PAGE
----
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market timing
Old 07-15-2013, 06:58 AM   #1
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market timing

I know its all best guesses - but August 2013 - looks like a good time to go all in index?

5 year history shows this as a high point so not sure what to think based on all of the information I have read.

Thanks!
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Old 07-15-2013, 07:11 AM   #2
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You need to ask Clair Voyant. She's the only one who can provide an accurate answer to your question.
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Old 07-15-2013, 07:13 AM   #3
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August 2009 looks like a better time to go all in. Why are you looking for a recent high point to change your asset allocation?
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Old 07-15-2013, 07:22 AM   #4
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Originally Posted by growing_older View Post
August 2009 looks like a better time to go all in. Why are you looking for a recent high point to change your asset allocation?
I didn't have a choice before. Liquidity from private company stock.

Firecalc says it will work - its just a big deal so making conversation around it for 5th, 6th, 7th, 8th opinions etc..
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Old 07-15-2013, 07:25 AM   #5
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You need to ask Clair Voyant. She's the only one who can provide an accurate answer to your question.
Crystal Baul also has keen insight for these things as well.
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Old 07-15-2013, 07:25 AM   #6
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haha ok -
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Old 07-15-2013, 07:28 AM   #7
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Look into value averaging. In short, you invest more when the market is relatively low and less when the market is relatively high.

For example, let's say you have $120k to invest and you want to invest it over ~12 months. Invest $10k. A month later add enough to get you balance to $20k. A month later add enough to get you balance to $30k. Repeat until fully invested.

So if going into the third month your $20k has grown to $21k because of a market rally you would only invest $9k that month. OTOH, if your $20k has declined to $19k because of a market pullback you would invest $11k that month.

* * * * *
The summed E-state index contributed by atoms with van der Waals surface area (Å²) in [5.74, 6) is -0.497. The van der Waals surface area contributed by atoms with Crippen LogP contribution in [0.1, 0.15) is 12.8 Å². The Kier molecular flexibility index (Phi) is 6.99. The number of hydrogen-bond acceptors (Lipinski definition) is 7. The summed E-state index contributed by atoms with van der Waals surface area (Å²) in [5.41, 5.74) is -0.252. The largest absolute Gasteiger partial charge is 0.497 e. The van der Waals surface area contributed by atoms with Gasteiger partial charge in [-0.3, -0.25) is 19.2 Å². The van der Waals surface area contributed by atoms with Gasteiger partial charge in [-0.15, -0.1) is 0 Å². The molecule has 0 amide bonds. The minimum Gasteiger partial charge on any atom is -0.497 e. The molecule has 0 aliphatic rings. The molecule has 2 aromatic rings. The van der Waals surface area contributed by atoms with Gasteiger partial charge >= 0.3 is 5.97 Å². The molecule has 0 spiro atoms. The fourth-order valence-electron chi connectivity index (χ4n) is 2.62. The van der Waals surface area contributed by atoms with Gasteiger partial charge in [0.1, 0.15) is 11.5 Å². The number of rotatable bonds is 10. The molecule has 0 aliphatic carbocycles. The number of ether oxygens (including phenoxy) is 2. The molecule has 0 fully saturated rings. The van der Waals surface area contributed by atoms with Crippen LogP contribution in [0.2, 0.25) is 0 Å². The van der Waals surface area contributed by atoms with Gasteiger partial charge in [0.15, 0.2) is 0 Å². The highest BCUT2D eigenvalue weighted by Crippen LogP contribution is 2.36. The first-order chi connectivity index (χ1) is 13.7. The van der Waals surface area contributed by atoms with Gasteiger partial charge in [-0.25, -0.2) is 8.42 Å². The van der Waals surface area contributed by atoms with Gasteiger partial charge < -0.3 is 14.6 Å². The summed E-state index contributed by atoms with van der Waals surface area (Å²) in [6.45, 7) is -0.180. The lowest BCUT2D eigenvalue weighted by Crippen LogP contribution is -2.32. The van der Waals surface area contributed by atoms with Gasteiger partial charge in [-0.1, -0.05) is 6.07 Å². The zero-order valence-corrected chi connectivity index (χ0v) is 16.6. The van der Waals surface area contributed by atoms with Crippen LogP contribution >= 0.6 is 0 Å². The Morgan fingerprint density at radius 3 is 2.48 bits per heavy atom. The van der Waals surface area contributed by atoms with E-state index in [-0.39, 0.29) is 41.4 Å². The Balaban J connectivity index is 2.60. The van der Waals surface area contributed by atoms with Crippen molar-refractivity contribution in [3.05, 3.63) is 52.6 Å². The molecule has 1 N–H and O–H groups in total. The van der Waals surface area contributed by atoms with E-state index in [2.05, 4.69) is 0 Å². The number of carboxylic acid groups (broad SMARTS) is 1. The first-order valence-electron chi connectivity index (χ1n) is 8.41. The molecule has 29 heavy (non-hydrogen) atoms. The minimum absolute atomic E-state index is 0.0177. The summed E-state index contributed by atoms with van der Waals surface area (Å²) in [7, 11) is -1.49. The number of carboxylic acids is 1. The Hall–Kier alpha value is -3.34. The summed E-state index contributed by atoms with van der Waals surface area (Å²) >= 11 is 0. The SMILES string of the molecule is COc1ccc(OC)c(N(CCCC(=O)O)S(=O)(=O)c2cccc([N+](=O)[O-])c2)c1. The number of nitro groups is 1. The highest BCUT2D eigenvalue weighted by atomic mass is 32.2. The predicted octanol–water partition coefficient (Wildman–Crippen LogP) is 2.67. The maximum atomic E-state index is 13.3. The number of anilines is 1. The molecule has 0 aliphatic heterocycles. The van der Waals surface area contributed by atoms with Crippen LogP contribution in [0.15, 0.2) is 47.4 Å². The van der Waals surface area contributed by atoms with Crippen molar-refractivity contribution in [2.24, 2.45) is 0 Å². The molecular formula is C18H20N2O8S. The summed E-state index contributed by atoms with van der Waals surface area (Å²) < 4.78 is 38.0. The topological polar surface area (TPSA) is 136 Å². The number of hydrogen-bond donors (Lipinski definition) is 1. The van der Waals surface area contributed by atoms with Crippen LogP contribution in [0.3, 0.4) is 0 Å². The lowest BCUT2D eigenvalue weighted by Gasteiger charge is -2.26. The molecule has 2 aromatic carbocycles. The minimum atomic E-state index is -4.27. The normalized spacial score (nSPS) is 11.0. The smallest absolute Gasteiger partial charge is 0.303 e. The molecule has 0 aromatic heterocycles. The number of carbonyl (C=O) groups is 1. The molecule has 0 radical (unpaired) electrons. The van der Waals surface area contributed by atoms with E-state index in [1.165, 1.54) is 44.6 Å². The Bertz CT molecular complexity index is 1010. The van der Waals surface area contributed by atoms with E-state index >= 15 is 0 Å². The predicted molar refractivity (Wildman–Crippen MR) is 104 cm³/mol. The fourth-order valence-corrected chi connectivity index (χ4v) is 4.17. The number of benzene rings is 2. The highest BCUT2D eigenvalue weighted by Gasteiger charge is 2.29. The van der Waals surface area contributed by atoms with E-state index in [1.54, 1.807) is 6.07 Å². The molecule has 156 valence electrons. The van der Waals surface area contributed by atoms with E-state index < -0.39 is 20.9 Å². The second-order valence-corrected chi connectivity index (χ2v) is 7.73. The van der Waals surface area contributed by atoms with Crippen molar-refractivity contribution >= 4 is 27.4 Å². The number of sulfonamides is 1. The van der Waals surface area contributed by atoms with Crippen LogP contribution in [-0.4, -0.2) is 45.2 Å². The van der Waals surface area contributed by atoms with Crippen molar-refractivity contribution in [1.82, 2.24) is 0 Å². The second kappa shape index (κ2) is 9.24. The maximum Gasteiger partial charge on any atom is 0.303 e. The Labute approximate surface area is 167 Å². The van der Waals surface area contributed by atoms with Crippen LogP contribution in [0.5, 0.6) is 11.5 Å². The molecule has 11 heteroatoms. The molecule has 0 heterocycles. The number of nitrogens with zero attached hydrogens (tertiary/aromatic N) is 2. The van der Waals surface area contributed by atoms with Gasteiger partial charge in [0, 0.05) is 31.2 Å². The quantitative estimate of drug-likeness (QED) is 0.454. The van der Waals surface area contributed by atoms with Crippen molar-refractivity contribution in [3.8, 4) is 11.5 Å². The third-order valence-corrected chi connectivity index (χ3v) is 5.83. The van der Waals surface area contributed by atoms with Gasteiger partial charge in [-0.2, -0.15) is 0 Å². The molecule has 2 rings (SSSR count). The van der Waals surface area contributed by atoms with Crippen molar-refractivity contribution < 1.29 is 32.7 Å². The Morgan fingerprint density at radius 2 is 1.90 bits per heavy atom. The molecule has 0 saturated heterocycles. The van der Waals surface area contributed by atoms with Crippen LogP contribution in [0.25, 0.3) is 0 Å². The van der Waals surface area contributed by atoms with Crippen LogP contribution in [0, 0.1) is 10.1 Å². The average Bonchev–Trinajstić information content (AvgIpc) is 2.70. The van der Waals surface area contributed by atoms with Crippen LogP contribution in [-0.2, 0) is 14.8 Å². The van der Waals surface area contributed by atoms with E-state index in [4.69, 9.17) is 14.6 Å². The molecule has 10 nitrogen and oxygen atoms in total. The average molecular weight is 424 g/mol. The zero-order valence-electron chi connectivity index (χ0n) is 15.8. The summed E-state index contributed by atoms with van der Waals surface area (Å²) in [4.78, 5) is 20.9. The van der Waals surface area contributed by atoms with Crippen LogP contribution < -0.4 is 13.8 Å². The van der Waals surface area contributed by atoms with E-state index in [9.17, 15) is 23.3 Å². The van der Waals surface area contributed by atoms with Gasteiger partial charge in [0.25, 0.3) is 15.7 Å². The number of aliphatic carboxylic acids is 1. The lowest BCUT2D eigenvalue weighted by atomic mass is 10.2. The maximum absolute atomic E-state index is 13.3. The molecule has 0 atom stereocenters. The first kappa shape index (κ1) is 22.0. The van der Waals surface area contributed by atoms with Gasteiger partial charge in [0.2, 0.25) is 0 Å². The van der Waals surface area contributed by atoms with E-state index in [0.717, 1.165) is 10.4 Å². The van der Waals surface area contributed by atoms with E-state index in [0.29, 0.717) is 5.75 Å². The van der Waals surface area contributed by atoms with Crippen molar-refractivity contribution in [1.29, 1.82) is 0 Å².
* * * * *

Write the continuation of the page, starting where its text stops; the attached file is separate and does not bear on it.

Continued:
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Old 07-15-2013, 07:48 AM   #8
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Studies have shown with a lump sum to invest, on average you do better to put it all in as soon as available, but psychologically this can be difficult and lead to lots of self doubt and second guessing. If you think that might be an issue for you (investing at all time high, will I kick myself later) then pick a monthly or quarterly amount and dollar cost average in to the market over a year or two. The theoretical difference in investment returns is tiny, but the "sleep factor" may be a lot better.
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Old 07-15-2013, 08:10 AM   #9
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Studies have shown with a lump sum to invest, on average you do better to put it all in as soon as available, but psychologically this can be difficult and lead to lots of self doubt and second guessing. If you think that might be an issue for you (investing at all time high, will I kick myself later) then pick a monthly or quarterly amount and dollar cost average in to the market over a year or two. The theoretical difference in investment returns is tiny, but the "sleep factor" may be a lot better.

Thanks!

I have no problem going all in for now!
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Old 07-15-2013, 08:27 AM   #10
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Look into value averaging. In short, you invest more when the market is relatively low and less when the market is relatively high.

Agree

I have been selling a few positions (raising cash) where the valuation has
gotten way ahead of historical norms. But don't follow my lead, I normally
sell a little early (protecting my capital and taking profit on a very good gain).

This market is amazing! Most hedge funds have been fighting the rally and under performing.

Anybody else notice the stock performance on some of these large international companies?
Earnings and revenue will get lowered, price falls off and a few weeks later, it starts marching back up.
Believe that is QE.
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Old 07-15-2013, 10:25 AM   #11
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If you are selling company stock now, you can compare the stock price with the index NAV's, past and current. If the index prices have decreased relative to the stock, that may indicate a good time to buy the index (stock high, index low). If the index is hitting new highs you might want to wait a bit if you think things will turn around. I did that when selling company stock and buying other stocks during 2001-2002. Given that you are not diversified in either company stock or cash, you should take whatever opportunity you see to diversify. If you are in cash, then that will be when the indexes are a bit down.
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